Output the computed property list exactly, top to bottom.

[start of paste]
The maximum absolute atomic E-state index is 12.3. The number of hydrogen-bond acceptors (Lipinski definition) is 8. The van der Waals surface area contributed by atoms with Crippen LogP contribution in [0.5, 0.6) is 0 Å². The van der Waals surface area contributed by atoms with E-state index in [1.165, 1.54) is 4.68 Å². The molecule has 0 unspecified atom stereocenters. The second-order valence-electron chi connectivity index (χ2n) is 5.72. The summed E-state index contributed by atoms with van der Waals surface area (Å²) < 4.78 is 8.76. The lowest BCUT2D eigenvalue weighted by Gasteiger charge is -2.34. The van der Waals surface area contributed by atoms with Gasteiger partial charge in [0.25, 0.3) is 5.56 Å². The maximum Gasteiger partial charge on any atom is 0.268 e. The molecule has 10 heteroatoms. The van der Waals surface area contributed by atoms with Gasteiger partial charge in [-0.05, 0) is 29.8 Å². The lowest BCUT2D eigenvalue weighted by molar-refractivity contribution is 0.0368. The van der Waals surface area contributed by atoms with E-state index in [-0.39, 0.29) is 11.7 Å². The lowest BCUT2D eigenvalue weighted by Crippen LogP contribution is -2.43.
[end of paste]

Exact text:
The maximum absolute atomic E-state index is 12.3. The number of hydrogen-bond acceptors (Lipinski definition) is 8. The van der Waals surface area contributed by atoms with Crippen LogP contribution in [0.5, 0.6) is 0 Å². The van der Waals surface area contributed by atoms with E-state index in [1.165, 1.54) is 4.68 Å². The molecule has 0 unspecified atom stereocenters. The second-order valence-electron chi connectivity index (χ2n) is 5.72. The summed E-state index contributed by atoms with van der Waals surface area (Å²) < 4.78 is 8.76. The lowest BCUT2D eigenvalue weighted by Gasteiger charge is -2.34. The van der Waals surface area contributed by atoms with Gasteiger partial charge in [0.25, 0.3) is 5.56 Å². The maximum Gasteiger partial charge on any atom is 0.268 e. The molecule has 10 heteroatoms. The van der Waals surface area contributed by atoms with Gasteiger partial charge in [-0.05, 0) is 29.8 Å². The lowest BCUT2D eigenvalue weighted by molar-refractivity contribution is 0.0368. The van der Waals surface area contributed by atoms with E-state index in [-0.39, 0.29) is 11.7 Å². The lowest BCUT2D eigenvalue weighted by Crippen LogP contribution is -2.43.